At a History or Citizenship class students are often challenged to grasp the meaning of certain abstract concepts and symbols that history and citizenship education are so much rich of.  As part of an extensive effort to make her history classes more meaningful and accessible for all her students (including students with special needs), Ofelia Asatryan developed a series of “matching exercises”, to stimulate interaction between students and their ability to make connections between such concepts and colours.

The Practice

To bring more interaction and analytical thinking into History classes and texts, Ofelia Asatryan often prepares matching exercises, in which students are asked to match  concepts, rituals and colors.

As before class preparation, Ofelia Asatryan prepared also a “dictionary” for students, where words expressing emotions (pride, shame, happiness, etc.) and names of historical events (victory, attack, retreat, defeat) were included. It was mentioned in the dictionary the color each event had to be underlined with. For student to fully understand which emotion it is spoken about, Ofelia Asatryan also uses to show the emotion with the help of gestures and mimics, while showing the corresponding color.

Ofelia’s approach is applied both in class and as a homework. The application is the following: during the lesson, Ofelia initiates a discussion after each paragraph, asking  students what historical event was touched upon in the paragraph, and what emotions they had in relation to that. All the students answer Ofelia’s questions, and hard of hearing students (Ofelia’s school has five hard-of-hearing pupils) are also engaged in such process, with the help of colorful pencils, with which they can nonverbally answer the questions. For example, when discussing about victory, she pointed to the red color, which was associated with victory as an historical event, and with happiness as an emotion. If defeat was described in the paragraph, the hard of hearing student pointed to the black, that symbolized tragedy as an historical event, and sadness as an emotion. When it was spoken about peace, the student pointed to light blue, which symbolizes peace as an historical event, and spiritual harmony as an emotion.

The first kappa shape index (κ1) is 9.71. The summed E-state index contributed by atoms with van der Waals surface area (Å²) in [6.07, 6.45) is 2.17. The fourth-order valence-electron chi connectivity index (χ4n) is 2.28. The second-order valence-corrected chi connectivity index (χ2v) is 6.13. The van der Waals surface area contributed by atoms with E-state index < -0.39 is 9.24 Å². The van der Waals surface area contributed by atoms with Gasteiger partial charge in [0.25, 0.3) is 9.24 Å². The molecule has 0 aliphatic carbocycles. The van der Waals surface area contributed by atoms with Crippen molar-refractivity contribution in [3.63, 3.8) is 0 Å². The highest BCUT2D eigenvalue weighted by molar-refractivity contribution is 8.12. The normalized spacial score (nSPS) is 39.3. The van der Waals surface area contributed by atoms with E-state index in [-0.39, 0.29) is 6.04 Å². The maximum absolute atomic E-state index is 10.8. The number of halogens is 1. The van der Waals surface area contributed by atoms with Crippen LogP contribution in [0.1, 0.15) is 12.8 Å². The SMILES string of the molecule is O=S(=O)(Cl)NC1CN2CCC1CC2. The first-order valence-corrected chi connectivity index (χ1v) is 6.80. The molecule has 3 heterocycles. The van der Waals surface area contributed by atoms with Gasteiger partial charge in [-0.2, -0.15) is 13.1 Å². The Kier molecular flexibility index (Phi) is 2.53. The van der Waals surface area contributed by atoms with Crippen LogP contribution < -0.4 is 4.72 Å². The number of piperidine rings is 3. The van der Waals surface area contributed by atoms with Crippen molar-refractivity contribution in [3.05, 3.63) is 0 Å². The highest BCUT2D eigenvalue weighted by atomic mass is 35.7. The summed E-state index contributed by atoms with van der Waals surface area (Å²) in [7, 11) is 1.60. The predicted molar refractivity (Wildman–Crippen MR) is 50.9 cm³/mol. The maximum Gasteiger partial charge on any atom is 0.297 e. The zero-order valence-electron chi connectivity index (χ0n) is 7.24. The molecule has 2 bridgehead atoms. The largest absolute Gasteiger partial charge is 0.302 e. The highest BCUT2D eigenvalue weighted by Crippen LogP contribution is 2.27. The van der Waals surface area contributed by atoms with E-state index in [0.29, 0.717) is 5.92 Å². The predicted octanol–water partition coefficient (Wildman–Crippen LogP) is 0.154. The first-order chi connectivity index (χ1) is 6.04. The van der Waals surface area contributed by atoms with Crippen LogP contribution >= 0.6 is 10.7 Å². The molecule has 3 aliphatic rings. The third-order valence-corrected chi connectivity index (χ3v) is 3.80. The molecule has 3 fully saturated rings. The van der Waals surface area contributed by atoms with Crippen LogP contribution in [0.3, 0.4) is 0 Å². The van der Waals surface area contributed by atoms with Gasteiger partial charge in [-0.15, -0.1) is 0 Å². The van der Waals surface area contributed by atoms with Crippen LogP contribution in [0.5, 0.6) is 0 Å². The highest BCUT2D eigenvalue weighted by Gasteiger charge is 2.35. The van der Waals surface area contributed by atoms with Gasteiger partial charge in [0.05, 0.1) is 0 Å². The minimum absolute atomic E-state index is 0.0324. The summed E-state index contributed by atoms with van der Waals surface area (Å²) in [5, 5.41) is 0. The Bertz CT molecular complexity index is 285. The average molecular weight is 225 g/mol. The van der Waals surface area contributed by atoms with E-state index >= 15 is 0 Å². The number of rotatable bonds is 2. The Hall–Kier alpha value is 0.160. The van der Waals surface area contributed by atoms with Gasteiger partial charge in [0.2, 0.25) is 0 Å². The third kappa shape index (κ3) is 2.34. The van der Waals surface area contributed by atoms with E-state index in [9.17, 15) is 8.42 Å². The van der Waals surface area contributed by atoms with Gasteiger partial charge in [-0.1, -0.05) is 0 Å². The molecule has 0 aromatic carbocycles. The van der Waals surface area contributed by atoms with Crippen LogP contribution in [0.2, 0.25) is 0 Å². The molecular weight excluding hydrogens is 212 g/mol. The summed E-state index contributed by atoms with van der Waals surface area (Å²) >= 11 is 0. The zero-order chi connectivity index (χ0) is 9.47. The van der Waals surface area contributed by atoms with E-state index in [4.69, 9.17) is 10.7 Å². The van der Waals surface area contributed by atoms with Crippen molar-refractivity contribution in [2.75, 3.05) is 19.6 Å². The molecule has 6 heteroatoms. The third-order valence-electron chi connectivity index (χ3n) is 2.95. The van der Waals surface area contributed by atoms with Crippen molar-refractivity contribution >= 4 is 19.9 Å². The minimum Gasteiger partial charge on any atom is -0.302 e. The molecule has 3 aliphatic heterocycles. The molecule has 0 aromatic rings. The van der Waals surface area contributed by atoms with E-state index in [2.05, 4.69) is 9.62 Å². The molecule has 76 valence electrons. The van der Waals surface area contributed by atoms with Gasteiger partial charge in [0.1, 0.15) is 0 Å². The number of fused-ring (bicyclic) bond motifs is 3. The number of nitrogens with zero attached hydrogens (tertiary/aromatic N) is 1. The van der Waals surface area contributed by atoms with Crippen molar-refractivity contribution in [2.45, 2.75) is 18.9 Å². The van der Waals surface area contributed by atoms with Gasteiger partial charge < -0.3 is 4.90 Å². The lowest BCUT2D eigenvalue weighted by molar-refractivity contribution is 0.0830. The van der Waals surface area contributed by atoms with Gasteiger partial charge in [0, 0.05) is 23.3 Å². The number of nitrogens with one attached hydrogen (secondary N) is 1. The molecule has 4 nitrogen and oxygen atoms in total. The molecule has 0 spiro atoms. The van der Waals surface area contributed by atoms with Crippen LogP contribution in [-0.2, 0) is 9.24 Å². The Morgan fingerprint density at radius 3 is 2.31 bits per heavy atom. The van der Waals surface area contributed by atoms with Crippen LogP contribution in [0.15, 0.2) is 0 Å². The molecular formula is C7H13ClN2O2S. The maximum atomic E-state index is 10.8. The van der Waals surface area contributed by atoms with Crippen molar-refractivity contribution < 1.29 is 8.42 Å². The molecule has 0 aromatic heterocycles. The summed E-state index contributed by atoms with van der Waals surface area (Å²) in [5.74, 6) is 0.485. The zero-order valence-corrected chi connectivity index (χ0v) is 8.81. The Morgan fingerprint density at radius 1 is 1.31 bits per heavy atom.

As for the homework, Ofelia assigns students to read the topic at home and to highlight each paragraph with a pencil having the appropriate color, thus showing what historical event it is about, and what emotion is connected to it. This gives Ofelia an opportunity to figure out how the students comprehended the historical event, by just scanning the student’s book in the classroom.

Obstacles and lessons learned

At the beginning, Ofelia used the technique of colors and colorful pencils only with her Hard-of-hearing pupils. However, seeing the constant interest of the whole classroom toward the work with colorful pencils, she began to apply such approach to the class in its entirety. This is really important, because it helps teachers not to differentiate hard-of-hearing students from their classmates.

Furthermore, not all pupils have the same opinion about the associations between colors and events. For example, when one of the students underlined a text passage describing victory with red, another one said that red is the color of blood for him/her, and it is not associated with victory and happiness. Ofelia suggested then to all students to choose the color and the event they associated with from three options that she provides, providing that they justify their choice.